Archive for speed

60k versus 65k

Posted in pictures, Running, Travel with tags , , , , on August 25, 2012 by xi'an

An add in Melbourne took a while to click in (for me!): it represented a woman projected on the hood of a car with the legend 65k and the same woman prostrated in front of the same car with the legend 60k… I was seeing this ad every day when driven to Monash and could not see the point as I was interpreting 60k as 60kg! So it sounded like a weird campaign for a new diet… After a while, I eventually got the point that it was a campaign towards speed reduction and against drivers thinking that 60km/h does not differ much from 65km/h. (I could not find a reproduction of the campaign posters on the official site.) Besides this misinterpretation, I find the message rather unclear and unconvincing: while driving more slowly obviously gives a driver more time to react, the 60k/65k opposition could be replaced with a 55k/60k opposition and would not make less or more sense. Furthermore, the variability in driver’s reactions and car behaviours is likely to influence the consequences of an impact as significantly as a reduction of 5km/h…

speed of R, C, &tc.

Posted in R, Running, Statistics, University life with tags , , , , , , , , , on February 3, 2012 by xi'an

My Paris colleague (and fellow-runner) Aurélien Garivier has produced an interesting comparison of 4 (or 6 if you consider scilab and octave as different from matlab) computer languages in terms of speed for producing the MLE in a hidden Markov model, using EM and the Baum-Welch algorithms. His conclusions are that

  • matlab is a lot faster than R and python, especially when vectorization is important : this is why the difference is spectacular on filtering/smoothing, not so much on the creation of the sample;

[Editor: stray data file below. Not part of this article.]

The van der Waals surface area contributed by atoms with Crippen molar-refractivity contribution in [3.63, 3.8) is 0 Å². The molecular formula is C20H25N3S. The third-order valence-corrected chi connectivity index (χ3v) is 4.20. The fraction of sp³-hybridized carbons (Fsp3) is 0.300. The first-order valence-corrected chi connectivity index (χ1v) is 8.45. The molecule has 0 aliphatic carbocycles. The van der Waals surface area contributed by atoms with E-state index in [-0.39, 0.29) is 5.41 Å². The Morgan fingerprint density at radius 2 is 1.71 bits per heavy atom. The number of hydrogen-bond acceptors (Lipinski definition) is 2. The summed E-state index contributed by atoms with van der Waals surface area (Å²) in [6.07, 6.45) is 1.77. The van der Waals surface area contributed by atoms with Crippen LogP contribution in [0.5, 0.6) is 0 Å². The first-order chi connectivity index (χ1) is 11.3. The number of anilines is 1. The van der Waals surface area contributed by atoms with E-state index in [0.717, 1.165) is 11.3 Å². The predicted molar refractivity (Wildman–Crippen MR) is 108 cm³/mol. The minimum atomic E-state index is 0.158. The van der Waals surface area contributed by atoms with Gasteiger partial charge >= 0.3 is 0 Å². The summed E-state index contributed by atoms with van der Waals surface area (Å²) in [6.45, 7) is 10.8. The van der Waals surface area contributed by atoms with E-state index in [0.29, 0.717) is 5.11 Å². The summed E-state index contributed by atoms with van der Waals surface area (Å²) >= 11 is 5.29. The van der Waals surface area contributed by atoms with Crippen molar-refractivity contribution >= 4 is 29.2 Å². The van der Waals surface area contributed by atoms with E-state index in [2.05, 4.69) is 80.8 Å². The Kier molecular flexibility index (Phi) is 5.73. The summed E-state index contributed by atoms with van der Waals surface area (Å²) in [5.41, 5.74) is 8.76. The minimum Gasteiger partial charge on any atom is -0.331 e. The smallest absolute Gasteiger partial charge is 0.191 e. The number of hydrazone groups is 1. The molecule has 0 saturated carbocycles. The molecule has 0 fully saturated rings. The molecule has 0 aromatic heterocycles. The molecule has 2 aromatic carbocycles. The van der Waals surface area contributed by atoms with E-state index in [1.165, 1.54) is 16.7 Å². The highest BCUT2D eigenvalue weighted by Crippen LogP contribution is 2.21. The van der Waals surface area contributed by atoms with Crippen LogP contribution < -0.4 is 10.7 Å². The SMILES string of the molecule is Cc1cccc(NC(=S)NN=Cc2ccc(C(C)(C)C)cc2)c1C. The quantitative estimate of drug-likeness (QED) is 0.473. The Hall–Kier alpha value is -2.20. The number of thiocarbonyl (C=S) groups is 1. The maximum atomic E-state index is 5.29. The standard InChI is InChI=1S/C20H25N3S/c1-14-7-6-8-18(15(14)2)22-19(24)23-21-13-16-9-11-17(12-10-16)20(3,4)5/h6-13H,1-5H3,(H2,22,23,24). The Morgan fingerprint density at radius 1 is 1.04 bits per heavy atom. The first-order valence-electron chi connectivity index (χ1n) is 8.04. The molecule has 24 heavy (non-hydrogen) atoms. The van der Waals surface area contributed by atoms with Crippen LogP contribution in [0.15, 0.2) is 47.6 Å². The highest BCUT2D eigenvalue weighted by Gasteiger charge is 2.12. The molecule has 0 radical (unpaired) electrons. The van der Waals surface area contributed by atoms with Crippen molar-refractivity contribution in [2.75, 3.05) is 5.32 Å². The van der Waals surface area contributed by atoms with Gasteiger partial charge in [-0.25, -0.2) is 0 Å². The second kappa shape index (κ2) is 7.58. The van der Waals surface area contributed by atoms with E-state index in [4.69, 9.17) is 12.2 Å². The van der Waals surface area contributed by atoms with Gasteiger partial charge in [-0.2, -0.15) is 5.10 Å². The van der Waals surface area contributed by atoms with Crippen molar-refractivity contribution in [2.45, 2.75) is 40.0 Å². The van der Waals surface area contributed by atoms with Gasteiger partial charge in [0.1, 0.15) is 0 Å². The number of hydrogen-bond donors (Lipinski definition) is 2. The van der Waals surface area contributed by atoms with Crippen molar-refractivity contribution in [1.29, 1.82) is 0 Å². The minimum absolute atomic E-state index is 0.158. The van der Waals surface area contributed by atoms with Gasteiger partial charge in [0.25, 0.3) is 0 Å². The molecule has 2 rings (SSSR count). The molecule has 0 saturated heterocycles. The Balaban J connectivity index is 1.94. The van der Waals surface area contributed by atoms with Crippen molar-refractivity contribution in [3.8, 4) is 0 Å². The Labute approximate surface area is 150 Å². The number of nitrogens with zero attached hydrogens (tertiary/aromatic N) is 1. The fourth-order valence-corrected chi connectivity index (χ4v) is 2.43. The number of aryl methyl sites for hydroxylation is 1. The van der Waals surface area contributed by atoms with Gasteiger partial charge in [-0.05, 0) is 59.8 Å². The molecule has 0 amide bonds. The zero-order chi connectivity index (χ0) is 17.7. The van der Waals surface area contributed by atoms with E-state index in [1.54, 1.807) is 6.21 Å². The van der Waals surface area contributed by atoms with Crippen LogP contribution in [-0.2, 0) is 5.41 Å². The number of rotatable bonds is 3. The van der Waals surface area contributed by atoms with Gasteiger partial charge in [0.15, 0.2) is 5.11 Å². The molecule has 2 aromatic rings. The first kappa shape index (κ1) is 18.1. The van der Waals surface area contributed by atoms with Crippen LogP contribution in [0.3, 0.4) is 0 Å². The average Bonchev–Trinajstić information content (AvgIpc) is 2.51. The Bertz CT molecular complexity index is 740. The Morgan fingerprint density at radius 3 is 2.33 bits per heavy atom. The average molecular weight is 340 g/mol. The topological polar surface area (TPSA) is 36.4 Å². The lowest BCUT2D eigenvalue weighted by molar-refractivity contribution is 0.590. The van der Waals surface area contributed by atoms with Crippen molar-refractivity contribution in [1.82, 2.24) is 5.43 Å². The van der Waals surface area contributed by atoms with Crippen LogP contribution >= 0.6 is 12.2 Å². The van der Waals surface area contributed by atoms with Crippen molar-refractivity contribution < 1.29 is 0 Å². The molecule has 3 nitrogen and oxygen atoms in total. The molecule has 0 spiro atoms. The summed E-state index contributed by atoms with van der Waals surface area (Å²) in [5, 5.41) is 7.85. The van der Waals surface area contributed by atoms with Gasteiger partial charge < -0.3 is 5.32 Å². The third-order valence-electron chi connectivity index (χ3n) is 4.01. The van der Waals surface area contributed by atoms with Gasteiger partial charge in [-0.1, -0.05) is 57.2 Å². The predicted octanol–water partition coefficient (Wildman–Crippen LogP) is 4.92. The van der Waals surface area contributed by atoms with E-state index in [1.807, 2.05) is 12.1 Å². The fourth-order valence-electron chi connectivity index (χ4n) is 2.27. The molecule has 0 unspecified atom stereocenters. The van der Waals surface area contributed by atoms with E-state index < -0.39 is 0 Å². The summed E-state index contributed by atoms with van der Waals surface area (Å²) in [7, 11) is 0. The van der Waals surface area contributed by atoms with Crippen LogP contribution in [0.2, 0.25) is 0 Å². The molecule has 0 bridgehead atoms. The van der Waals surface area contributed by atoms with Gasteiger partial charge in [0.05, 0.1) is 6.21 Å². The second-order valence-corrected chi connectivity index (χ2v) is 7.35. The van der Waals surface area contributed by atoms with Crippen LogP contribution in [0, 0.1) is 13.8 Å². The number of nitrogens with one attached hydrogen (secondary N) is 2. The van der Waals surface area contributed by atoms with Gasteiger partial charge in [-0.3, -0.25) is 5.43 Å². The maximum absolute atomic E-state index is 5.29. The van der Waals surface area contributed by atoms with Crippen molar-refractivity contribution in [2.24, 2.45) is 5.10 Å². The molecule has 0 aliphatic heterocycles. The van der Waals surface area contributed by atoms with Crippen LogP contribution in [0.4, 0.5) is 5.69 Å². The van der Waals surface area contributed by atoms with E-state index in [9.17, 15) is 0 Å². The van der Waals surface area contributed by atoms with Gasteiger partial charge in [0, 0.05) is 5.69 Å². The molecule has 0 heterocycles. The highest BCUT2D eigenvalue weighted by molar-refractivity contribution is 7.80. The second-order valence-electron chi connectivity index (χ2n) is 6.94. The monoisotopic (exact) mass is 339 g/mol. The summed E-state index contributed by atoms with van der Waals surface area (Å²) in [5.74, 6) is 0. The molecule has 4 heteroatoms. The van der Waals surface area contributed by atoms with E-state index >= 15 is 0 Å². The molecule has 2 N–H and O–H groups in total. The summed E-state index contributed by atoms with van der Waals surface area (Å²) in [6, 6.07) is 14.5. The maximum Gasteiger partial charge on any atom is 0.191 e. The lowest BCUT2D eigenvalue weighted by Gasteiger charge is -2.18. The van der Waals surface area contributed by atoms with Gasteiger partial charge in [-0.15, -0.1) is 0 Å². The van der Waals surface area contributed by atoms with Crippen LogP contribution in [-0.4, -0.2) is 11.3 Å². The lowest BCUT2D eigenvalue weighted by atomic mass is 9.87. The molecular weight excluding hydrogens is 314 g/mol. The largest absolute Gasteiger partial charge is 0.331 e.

• octave is a good matlab emulator, if no special attention is payed to execution speed…;
  • scilab appears as a credible, efficient alternative to matlab;
  • still, C is a lot faster; the inefficiency of matlab in loops is well-known, and clearly shown in the creation of the sample.

(In this implementation, R is “only” three times slower than matlab, so this is not so damning…) All the codes are available and you are free to make suggestions to improve the speed of of your favourite language!

News about speeding R up

Posted in R, Running, Statistics with tags , , , , , on May 24, 2011 by xi'an

The most visited post ever on the ‘Og was In{s}a(ne), my report on Radford Neal’s experiments with speeding up R by using different brackets (the second most populat was Ross Ihaka’s comments, “simply start over and build something better”). I just spotted two new entries by Radford on his blog that are bound to rekindle the debate about the speed of R. The latest one shows that matrix multiplication can be made close to ten time faster by changing the way testing for the presence of NaN’s in a matrix is operated. This gain is not as shocking as producing a 25% improvement when replacing x=1/(1+x) with x=1/{1+x}, but a factor 10 is such a major gain…

Julien on R shortcomings

Posted in Books, R, Statistics, University life with tags , , , , , , , on September 8, 2010 by xi'an